Federally-designated metropolitan planning organizations (MPOs)—including RTCSNV, RTC Washoe, TRPA, and others—complete regional transportation plans at least every four years as required by federal regulations (23 CFR Part 450). As part of developing these plans, MPOs analyze alternatives against a number of criteria, including air quality projections. These regional transportation plans project MPA-wide air emissions for Clean Air Act criteria pollutants. This information is also incorporated into air quality planning documents required by the Clean Air Act by local agencies in Washoe and Clark County. Except for TRPA, these emissions estimates do not currently include GHG emissions projections.

Because TRPA is an MPO partially located in California, it is required under California statutes (2008 CA SB 375) to coordinate both transportation and land-use planning to evaluate and reduce GHG emissions. TRPA completed a 2017 Linking Tahoe: Regional Transportation Plan that integrates land-use planning and transportation demand scenarios into GHG emissions projections. The TRPA has released a draft 2020 transportation plan that includes these same elements.

NDEP statewide GHG emissions inventory estimates for the transportation sector are based on statewide fuel consumption data and estimated combustion efficiency. There are also default assumptions regarding vehicle miles traveled and assumed vehicle age distribution contained within the EPA State Inventory Tool. Moving towards transportation-sector GHG emissions projections, this high-level, coarse calculation cannot account for different long-term transportation and land-use development patterns resulting from different local and regional policies and scenarios.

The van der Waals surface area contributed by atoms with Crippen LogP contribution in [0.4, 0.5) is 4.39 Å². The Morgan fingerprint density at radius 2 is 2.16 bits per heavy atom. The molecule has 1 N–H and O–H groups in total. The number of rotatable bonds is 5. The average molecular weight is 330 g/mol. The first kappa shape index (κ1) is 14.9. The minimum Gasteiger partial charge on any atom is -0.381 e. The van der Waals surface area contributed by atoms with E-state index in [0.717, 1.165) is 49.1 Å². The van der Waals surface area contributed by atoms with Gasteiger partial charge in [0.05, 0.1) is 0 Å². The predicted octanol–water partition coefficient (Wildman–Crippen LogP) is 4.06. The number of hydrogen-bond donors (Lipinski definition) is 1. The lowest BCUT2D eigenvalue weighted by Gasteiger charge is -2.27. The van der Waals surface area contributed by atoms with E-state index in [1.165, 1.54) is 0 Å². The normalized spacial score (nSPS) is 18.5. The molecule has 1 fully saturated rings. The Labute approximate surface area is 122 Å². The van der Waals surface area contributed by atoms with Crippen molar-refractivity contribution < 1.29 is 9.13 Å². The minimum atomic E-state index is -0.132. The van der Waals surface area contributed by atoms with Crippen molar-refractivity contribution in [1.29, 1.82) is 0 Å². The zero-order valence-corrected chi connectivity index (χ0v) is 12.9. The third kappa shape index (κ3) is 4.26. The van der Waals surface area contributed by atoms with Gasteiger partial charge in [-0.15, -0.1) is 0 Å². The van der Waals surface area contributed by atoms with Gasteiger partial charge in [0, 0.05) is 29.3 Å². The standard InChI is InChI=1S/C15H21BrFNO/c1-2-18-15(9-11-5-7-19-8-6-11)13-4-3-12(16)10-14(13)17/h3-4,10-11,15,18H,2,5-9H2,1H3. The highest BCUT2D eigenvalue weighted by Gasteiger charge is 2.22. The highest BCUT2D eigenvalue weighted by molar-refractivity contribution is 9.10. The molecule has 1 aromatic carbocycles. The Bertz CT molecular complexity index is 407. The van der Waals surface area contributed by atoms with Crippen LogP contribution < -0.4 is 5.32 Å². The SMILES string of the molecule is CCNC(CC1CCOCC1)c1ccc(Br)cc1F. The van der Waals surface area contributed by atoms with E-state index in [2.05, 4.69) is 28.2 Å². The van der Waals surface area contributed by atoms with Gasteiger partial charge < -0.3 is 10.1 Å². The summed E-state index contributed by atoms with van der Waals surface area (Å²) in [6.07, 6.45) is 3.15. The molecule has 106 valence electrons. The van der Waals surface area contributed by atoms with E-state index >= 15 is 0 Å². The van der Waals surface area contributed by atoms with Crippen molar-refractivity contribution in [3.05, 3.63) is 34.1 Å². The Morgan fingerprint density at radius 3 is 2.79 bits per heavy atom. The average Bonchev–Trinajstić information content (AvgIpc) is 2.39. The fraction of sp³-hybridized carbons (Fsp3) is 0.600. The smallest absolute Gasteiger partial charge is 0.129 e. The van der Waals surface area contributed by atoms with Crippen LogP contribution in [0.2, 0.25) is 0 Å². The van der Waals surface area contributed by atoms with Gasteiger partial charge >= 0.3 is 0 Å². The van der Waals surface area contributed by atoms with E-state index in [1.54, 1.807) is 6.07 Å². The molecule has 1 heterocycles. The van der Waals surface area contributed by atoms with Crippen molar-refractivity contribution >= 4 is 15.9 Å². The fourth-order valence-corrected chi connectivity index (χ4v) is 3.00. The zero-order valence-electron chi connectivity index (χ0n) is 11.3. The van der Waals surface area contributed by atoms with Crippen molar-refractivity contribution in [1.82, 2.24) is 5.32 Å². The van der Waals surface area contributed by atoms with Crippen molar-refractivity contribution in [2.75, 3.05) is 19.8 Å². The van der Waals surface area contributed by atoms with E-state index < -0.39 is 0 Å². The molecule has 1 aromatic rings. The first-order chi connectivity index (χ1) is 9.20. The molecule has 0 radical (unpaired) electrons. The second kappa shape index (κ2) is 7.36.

Operations Inventories

Several organizations (e.g., RTCs, CCSD, WCSD, cities, CCDOA), including several private entities (and in 2020, NDOT), have completed GHG emissions inventories of agency operations. These include assessments of GHG Protocol Scope 1 (direct emissions associated with burning fossil fuels, such as natural gas for space heating and hot water or gasoline and diesel for internal combustion engine cars ), Scope 2 (indirect emissions associated with purchased energy, especially for electricity consumption ), and in limited cases Scope 3 (emissions associated with upstream and downstream supply-chain) emissions sources.

Platforms and reporting mechanisms used include those provided by the Carbon Footprint Registry (formerly the Climate Registry), Carbon Disclosure Project (CDP), Global Protocol for Community-Scale Greenhouse Gas Emission Inventories (GPC), and the EPA Simplified GHG Emissions Calculator.

These detailed, bottom-up inventories are very important to understand the carbon footprint of individual government agencies and individual entity operations. They provide the underlying basis for illustrating and defining “lead-by-example” practices and help to identify opportunities for improvements in efficiency, cost-savings, and procurement policies that can reduce GHG emissions. However, these inventories are limited in their potential to contribute to statewide inventories across all sectors or for understanding the relative impact of policies across sectors and jurisdictions.

Detailed, bottom-up inventories are very important to understand the carbon footprint of individual government agencies and individual entity operations. However, these inventories are limited in their potential to contribute to statewide inventories across all sectors or for understanding the relative impact of policies across sectors and jurisdictions.

GHG DATA NEEDS IDENTIFIED BY 2019 NDEP GHG EMISSIONS INVENTORY

Section 11 of the 2019 NDEP GHG inventory identifies several data needs that would help to ensure the statewide inventory is complete and up to date. For example, a qualitative assessment of the ability of identified policies to support long-term goals of net-zero GHG emissions by 2050 could not be performed due to lack of data.